The true measure of taxation is the amount one pays over and above the cost of the government services they consume—the dollars redistributed from one person’s pocket to another’s. We don’t consider it taxation when we buy food. We should think about taxation for government services in the same way. Taxes are what we pay over and above the cost of the government services we receive.
Interestingly, the Congressional Budget Office (CBO) has conducted the complex exercise of allocating the cost of federal government services directly consumed by the elderly—chiefly Social Security and Medicare—and then separately, for each of the income quintiles of nonelderly workers.[i] With a little more elbow grease, one can also allocate the indirect government services that everyone shares.
For example, military expenditures—60 percent of shared government services—can be allocated to households based on their income.[ii] By that, I mean the true measure of their income—not just their earned income, but their earned income plus the value of government services and transfers less taxes. That allocation scheme presumes rich families have more to protect and lowers everyone else’s allocation. . . .
From this perspective, the non-elderly middle class paid about $13,000 in taxes in 2006, including payroll taxes paid by individuals and their employers and allocated deficit spending, for the $14,000 of government services they received (see Figure 10-1, “Federal Government Expenditures and Taxes by Household Type”). They received nearly a $1,000-a-year stipend to supplement their nearly $60,000 a year of household earnings, plus they expect to receive $28,000 a year of retirement benefits in the future, for which, in truth, they contributed nothing.[iii] Nor did they pay any assistance to the poor or the elderly.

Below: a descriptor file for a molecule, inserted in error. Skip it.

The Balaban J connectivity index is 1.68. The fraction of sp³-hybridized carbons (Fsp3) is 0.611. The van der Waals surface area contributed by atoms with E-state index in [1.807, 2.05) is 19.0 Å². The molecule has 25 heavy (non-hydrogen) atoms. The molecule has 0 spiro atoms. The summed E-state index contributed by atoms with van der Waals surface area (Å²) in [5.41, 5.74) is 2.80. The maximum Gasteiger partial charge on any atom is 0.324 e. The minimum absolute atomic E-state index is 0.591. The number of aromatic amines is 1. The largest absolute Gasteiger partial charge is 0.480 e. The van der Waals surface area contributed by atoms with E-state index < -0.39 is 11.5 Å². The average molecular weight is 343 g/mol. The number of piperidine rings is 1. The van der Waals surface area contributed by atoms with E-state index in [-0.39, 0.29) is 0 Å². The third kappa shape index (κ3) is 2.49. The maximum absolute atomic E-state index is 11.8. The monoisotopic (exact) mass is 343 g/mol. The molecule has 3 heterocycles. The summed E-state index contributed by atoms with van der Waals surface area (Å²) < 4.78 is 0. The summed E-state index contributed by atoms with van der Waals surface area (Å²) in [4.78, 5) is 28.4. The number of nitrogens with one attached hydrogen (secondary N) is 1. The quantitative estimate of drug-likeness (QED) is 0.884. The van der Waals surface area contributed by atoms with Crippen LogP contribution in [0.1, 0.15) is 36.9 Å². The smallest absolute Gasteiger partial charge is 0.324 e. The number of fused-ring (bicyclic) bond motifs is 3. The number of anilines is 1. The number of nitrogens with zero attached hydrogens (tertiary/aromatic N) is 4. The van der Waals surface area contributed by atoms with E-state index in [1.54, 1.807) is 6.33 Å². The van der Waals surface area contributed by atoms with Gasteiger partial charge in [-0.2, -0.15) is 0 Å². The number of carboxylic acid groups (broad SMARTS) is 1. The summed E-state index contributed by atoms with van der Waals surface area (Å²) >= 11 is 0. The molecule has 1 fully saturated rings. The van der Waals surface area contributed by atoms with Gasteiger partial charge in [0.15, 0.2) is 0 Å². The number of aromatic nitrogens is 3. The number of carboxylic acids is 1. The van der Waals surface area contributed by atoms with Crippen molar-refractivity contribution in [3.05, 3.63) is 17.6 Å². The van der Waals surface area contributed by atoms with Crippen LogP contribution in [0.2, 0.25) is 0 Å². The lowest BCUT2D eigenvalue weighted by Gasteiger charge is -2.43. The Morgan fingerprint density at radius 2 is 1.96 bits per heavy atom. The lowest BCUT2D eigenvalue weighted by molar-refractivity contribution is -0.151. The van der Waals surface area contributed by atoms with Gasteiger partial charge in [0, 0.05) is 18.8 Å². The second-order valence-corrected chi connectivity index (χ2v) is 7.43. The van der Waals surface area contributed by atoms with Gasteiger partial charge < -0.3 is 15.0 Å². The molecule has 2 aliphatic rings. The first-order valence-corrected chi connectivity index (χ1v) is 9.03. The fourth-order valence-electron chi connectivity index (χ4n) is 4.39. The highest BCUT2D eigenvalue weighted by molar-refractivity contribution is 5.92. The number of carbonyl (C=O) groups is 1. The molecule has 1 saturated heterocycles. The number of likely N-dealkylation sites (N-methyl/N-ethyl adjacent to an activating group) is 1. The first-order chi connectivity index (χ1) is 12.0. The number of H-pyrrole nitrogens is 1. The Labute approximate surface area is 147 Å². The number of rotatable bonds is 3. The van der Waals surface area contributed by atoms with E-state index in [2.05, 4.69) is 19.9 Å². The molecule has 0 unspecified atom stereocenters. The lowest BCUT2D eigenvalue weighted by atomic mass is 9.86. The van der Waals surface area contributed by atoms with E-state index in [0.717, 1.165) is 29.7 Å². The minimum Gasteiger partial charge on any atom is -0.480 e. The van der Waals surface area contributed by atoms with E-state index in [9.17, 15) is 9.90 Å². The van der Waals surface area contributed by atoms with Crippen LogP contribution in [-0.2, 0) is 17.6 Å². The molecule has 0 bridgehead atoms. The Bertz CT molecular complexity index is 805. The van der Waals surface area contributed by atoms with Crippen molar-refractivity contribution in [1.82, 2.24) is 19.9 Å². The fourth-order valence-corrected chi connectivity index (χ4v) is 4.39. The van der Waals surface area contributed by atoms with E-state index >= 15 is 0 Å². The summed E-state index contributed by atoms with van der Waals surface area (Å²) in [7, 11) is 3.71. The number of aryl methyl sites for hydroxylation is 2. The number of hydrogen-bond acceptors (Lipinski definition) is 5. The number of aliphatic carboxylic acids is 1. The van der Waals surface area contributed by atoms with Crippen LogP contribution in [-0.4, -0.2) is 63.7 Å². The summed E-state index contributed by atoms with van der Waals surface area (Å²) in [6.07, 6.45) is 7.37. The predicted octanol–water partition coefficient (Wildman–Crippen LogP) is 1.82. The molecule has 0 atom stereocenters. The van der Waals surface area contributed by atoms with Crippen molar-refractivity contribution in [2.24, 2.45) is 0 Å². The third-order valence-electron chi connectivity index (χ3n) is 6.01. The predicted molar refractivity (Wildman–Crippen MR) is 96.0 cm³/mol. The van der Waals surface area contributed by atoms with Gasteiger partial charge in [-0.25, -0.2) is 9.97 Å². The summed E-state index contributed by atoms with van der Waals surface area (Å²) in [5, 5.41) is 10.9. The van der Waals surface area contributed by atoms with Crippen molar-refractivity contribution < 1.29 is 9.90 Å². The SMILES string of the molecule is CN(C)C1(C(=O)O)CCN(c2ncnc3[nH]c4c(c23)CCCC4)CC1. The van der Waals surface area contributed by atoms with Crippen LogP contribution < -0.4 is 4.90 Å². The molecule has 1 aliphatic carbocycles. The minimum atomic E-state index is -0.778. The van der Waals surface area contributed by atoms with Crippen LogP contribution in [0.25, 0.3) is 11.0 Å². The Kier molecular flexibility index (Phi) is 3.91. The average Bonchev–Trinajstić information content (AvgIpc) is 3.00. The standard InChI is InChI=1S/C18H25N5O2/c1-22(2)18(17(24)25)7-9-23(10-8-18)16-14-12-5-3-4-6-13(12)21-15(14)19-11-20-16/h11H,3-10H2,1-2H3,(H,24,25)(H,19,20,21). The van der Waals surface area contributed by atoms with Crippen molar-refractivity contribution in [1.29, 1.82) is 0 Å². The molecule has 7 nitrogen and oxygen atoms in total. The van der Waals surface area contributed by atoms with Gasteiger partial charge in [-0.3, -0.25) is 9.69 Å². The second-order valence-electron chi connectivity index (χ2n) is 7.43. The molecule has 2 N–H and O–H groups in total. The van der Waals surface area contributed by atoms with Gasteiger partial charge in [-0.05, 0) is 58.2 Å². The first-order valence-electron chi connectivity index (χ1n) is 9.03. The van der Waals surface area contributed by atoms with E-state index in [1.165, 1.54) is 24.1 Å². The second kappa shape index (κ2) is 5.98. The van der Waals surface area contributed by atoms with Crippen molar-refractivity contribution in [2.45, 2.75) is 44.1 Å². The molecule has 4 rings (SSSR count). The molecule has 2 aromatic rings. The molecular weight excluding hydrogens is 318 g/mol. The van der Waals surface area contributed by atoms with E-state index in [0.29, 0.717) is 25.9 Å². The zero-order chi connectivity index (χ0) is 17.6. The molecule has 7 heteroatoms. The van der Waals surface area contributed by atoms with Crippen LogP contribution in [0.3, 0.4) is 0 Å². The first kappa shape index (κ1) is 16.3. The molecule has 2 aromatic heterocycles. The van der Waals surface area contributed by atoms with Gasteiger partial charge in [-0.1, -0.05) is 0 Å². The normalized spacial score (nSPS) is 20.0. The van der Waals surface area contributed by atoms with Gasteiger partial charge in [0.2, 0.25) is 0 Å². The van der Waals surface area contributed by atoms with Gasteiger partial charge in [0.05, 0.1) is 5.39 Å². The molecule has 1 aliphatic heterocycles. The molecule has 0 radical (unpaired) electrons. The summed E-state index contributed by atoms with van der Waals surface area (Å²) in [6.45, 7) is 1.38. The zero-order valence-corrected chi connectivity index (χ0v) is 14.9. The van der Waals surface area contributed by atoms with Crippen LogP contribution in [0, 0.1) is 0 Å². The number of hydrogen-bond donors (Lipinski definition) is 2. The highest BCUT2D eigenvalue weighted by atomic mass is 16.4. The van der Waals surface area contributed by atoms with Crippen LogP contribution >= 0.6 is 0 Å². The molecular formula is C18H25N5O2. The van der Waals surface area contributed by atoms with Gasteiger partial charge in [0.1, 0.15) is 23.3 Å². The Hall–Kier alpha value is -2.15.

In 2006 non-elderly working-class households earning between the twentieth and fortieth percentiles of income paid about $7,000 a year in taxes, including payroll taxes, for $15,000 a year of government services. They received an $8,000 stipend on their approximately $36,000 of household income, not including their expected retirement benefits. In fact, they paid about the same amount of taxes as they received in direct government benefits. . . .
Figure 10-1: Federal Government Expenditures and Taxes by Household Type
Perhaps we have already seen what happens when we no longer ask people to feel responsible for setting aside some portion of their income for others (namely, for the poor and the elderly) or even to save for their own retirement, because they assume others will provide it for them. The moral fabric seems to fray when people no longer have fundamental responsibilities for others.
When political leaders insist that the handful of successful entrepreneurs—who took the risks and made the sacrifices necessary to produce innovation in an economy that would otherwise grow more slowly, and who serve their fellow man by serving customers—are nothing more than cheaters who succeeded at the expense of the middle class, moral obligations fray further. Advocates of redistribution insist that these successful leaders refuse to pay their “fair share” of taxes, despite their financing almost all of the aid to the poor and elderly. Rather than uniting society’s leaders and followers and calling for everyone to fulfill their civic obligations, advocates of redistribution claim middle- and working-class taxpayers deserve to pay less—when they are already paying less than zero.
And is it any wonder the moral fabric frays when we look to our elders and find that they take more than everyone else, no matter how high their income, when this money could be used to help the poor, lower the deficit, or fund research and development that improves the future? Doesn’t it fray even more when political leaders, especially advocates of redistribution, refuse to demand any entitlement reforms whatsoever? Don’t most people throw up their hands and justify looking after only themselves?